Hathaway Brown School
Instructor: Scott Parsons
From the moment I was born, no one could quite figure me out. In my earliest years I was loud, rambunctious, and refused to follow directions. After being tested for ADHD and various learning disabilities, the confusion continued, as I had no trouble focusing or learning new tasks. Because of my age, I had very little grasp of what was going on; all I knew was that my disobedience stemmed from boredom. Finally, after years of adults struggling to label me, I was deemed "profoundly gifted."
Mrs. Franc was the first teacher who didn't try to label me. She accepted all of my idiosyncrasies, and taught me how to utilize them. Mrs. Franc maintained faith in me when no one else did. When I would misbehave in class, she knew that I didn't need reprimanding, but rather, that I needed a challenge to appease my boredom. She showered me with love and support, but wasn't afraid to tell me when I needed to work on something. Every time she threatened to throw me out the window, I knew she was doing it with love. When an unknown student was vandalizing my artwork, Mrs. Franc made it her mission to find the perpetrator, while making sure to mend my artwork every time. Even though the vandal was never found, I felt a sense of calm after learning that someone always had my back.
At the time, I didn't realize the impact Mrs. Franc would have on my life, but the older I got, the more I began to understand how important these experiences were for me. It was like a switch flipped that year, and the uphill battle turned into a coast back down the hill. My relationships with other people became more effortless as my social skills improved, and I had realized how much potential I had thanks to Mrs. Franc pushing me to be my best self. I no longer thought of my differences from my peers as a bad thing. Mrs. Franc showed me ways in which these differences could serve a greater purpose, and I still utilize these skills, even as I am about to graduate high school.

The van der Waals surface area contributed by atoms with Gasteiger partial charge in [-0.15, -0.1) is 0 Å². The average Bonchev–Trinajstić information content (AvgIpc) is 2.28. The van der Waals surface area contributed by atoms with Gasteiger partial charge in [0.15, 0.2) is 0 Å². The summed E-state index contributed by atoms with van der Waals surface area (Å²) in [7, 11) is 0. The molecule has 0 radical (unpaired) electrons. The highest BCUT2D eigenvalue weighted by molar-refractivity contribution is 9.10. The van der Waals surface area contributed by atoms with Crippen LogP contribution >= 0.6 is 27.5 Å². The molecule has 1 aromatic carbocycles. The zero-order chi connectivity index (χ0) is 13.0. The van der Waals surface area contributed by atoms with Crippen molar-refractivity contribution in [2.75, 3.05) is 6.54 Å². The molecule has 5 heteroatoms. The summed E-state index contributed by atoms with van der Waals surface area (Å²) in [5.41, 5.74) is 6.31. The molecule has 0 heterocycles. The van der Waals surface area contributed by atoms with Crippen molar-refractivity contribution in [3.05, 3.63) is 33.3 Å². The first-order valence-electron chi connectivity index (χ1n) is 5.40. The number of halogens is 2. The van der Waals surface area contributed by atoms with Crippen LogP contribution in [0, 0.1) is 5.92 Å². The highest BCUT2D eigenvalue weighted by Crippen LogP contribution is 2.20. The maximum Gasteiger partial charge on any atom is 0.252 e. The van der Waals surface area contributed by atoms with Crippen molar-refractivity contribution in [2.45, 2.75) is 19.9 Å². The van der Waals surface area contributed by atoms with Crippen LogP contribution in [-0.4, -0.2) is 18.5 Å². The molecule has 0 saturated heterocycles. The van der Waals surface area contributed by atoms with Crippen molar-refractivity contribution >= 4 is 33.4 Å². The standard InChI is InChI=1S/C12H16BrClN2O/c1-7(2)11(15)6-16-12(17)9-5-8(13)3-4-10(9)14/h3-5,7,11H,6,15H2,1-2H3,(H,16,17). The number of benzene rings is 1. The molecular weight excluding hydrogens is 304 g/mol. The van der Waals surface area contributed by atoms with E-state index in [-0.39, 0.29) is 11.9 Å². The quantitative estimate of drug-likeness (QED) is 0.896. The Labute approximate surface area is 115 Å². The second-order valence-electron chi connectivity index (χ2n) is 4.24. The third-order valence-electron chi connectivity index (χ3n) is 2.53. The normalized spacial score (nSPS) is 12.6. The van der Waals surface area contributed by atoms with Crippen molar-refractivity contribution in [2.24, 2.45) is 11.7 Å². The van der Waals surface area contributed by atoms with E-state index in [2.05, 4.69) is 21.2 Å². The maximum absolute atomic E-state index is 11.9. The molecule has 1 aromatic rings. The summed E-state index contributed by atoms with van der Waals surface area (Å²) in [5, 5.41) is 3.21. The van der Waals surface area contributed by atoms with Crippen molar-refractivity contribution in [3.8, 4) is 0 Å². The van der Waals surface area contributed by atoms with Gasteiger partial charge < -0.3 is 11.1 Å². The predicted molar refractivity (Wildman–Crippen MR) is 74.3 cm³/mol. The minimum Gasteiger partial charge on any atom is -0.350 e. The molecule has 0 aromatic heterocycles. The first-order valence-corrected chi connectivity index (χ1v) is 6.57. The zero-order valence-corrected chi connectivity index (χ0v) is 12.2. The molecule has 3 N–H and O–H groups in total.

The moment two years ago when I found out about Mrs. Franc's passing, my body gave out. I fell against a wall and dropped to the ground, choking out sobs. It felt as though the only person who had ever truly believed in me was now gone. I questioned the fairness of the world. I realized that she had transformed me, not by changing who I was, but by teaching me to embrace every aspect of myself. Since that moment, all of my biggest triumphs have been for Mrs. Franc. I push myself to run faster in cross country meets for her, and to sing louder on stage in hopes that she will hear me from wherever she is. Since her passing, I have become more motivated to be my best in everything I do, wishing that she is looking down on me and smiling at my accomplishments. The amount of pain I felt as a result of losing her helped me realize just how much she meant to me, and just how much comfort I had felt knowing she was so nearby. Even though she feels lightyears away now, sometimes, when I drive past her house, a colorful bird flies alongside my car for a moment, or a leaf flutters down onto my windshield, and I know that she will be with me for the rest of my life.